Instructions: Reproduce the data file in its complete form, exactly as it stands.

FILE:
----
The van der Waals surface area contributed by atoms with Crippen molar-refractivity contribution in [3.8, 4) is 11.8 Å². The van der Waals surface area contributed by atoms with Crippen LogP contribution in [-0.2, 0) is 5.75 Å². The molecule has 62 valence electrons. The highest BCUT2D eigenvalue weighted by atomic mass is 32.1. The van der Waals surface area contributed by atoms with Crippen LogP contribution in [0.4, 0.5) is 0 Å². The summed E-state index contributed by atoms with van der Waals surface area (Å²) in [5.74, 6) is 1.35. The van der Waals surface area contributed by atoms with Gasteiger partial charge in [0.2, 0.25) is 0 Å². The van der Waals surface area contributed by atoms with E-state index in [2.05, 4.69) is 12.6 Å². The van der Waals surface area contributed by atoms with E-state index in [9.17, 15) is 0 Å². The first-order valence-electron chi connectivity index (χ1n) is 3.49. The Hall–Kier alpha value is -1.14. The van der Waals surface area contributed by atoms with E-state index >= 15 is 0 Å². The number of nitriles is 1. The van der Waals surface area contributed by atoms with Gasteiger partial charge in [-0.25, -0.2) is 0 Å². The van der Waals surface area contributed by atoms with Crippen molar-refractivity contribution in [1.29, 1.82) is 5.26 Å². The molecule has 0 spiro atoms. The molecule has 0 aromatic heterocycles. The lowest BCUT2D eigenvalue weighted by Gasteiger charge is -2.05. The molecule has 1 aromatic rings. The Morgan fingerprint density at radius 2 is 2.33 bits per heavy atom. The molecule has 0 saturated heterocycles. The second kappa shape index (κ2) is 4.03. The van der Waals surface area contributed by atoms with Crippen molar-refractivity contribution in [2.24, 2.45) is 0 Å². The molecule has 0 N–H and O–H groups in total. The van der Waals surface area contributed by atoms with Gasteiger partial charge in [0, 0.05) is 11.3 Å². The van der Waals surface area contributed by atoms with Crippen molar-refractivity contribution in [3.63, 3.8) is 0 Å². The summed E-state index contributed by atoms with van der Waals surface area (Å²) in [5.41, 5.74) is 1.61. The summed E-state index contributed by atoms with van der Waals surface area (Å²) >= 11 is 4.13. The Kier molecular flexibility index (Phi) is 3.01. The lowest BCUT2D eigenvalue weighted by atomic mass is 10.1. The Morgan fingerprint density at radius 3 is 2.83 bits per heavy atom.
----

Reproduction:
The van der Waals surface area contributed by atoms with Crippen molar-refractivity contribution in [3.8, 4) is 11.8 Å². The van der Waals surface area contributed by atoms with Crippen LogP contribution in [-0.2, 0) is 5.75 Å². The molecule has 62 valence electrons. The highest BCUT2D eigenvalue weighted by atomic mass is 32.1. The van der Waals surface area contributed by atoms with Crippen LogP contribution in [0.4, 0.5) is 0 Å². The summed E-state index contributed by atoms with van der Waals surface area (Å²) in [5.74, 6) is 1.35. The van der Waals surface area contributed by atoms with Gasteiger partial charge in [0.2, 0.25) is 0 Å². The van der Waals surface area contributed by atoms with E-state index in [2.05, 4.69) is 12.6 Å². The van der Waals surface area contributed by atoms with E-state index in [9.17, 15) is 0 Å². The first-order valence-electron chi connectivity index (χ1n) is 3.49. The Hall–Kier alpha value is -1.14. The van der Waals surface area contributed by atoms with E-state index >= 15 is 0 Å². The number of nitriles is 1. The van der Waals surface area contributed by atoms with Gasteiger partial charge in [-0.25, -0.2) is 0 Å². The van der Waals surface area contributed by atoms with Crippen molar-refractivity contribution in [1.29, 1.82) is 5.26 Å². The molecule has 0 spiro atoms. The molecule has 0 aromatic heterocycles. The lowest BCUT2D eigenvalue weighted by Gasteiger charge is -2.05. The molecule has 1 aromatic rings. The Morgan fingerprint density at radius 2 is 2.33 bits per heavy atom. The molecule has 0 saturated heterocycles. The second kappa shape index (κ2) is 4.03. The van der Waals surface area contributed by atoms with Crippen molar-refractivity contribution in [2.24, 2.45) is 0 Å². The molecule has 0 N–H and O–H groups in total. The van der Waals surface area contributed by atoms with Gasteiger partial charge in [0, 0.05) is 11.3 Å². The van der Waals surface area contributed by atoms with Crippen molar-refractivity contribution in [3.63, 3.8) is 0 Å². The summed E-state index contributed by atoms with van der Waals surface area (Å²) in [5.41, 5.74) is 1.61. The summed E-state index contributed by atoms with van der Waals surface area (Å²) >= 11 is 4.13. The Kier molecular flexibility index (Phi) is 3.01. The lowest BCUT2D eigenvalue weighted by atomic mass is 10.1. The Morgan fingerprint density at radius 3 is 2.83 bits per heavy atom.